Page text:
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Tim Quast
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August 31, 2004

Internalization Targeted by the Regulators

By Gregory Bresiger

Big firms that rely on internalization may now be in the crosshairs of regulators re-examining best execution rules.

The Securities and Exchange Commission is looking more closely at internalization, trying to determine if it is leading to higher retail execution costs. That's according to an observer who covers the industry for institutional clients.

"We are hearing," wrote Ken Worthington, an analyst with CIBC World Markets, "that the SEC is starting to more actively look at firm executions, using 11Ac1-5 and 11Ac1-6 data to determine if firms that internalize are delivering the best execution to customer trades that are internalized."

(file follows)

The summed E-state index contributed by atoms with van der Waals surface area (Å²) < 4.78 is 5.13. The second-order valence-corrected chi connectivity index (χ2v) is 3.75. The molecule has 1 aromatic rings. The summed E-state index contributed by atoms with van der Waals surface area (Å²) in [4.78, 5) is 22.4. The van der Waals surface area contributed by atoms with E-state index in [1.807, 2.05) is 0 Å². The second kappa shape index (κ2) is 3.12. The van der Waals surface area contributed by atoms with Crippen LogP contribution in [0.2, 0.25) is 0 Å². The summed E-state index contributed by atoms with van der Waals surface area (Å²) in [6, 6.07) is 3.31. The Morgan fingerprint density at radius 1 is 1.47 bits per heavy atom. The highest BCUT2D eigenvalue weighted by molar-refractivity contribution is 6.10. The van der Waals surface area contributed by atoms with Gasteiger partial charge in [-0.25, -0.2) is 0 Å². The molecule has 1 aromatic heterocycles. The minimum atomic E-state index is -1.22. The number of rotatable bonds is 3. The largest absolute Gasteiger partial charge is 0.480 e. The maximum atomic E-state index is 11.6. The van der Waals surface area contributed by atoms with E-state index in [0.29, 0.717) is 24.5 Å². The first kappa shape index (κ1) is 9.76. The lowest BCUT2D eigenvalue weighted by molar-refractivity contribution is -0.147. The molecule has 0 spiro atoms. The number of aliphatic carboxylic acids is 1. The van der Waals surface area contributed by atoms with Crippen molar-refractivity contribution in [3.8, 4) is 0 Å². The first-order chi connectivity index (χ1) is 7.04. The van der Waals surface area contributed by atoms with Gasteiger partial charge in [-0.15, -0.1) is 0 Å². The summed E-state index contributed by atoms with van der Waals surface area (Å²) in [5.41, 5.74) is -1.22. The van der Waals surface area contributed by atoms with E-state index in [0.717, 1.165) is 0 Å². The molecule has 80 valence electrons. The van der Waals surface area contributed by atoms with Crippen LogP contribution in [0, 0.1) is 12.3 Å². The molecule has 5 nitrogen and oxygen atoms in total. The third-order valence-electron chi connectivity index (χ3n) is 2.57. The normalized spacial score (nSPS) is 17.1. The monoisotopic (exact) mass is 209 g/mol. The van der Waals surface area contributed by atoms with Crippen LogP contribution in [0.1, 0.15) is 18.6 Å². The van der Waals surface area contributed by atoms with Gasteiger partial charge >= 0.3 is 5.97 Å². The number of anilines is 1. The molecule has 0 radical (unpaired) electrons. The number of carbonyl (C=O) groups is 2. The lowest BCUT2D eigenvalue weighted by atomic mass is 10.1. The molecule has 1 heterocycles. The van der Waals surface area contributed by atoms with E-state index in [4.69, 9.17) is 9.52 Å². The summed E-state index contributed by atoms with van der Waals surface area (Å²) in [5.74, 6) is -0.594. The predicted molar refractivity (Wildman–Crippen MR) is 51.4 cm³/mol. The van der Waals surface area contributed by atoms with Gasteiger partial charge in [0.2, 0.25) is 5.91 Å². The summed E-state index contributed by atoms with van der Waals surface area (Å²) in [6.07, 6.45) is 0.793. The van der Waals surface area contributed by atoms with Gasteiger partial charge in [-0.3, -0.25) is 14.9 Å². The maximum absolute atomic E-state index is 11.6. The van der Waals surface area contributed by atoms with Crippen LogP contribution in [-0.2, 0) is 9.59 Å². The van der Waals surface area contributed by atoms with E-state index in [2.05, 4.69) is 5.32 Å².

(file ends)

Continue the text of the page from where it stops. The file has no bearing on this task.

"It is obvious that internalization would be one place to go to see if execution costs are higher than they think they should be," Worthington said in an interview. A trading executive says he had not heard this. However, he says the SEC would likely be continuing with its investigation of best execution. "I would expect that this will continue," says Mark Madoff, head of Nasdaq trading at Bernard L. Madoff Investment Securities.

Worthington says that firms that internalize may be in trouble. The SEC has been employing a formal risk-based formula in brokerage audits, an SEC official earlier this year told Traders Magazine. Best execution is "a key focus of the examinations."

Lori Richards, director of the SEC's Office of Compliance Inspections and Examinations, says that this is a response in part to the "increasing recognition that there are alternative execution venues available."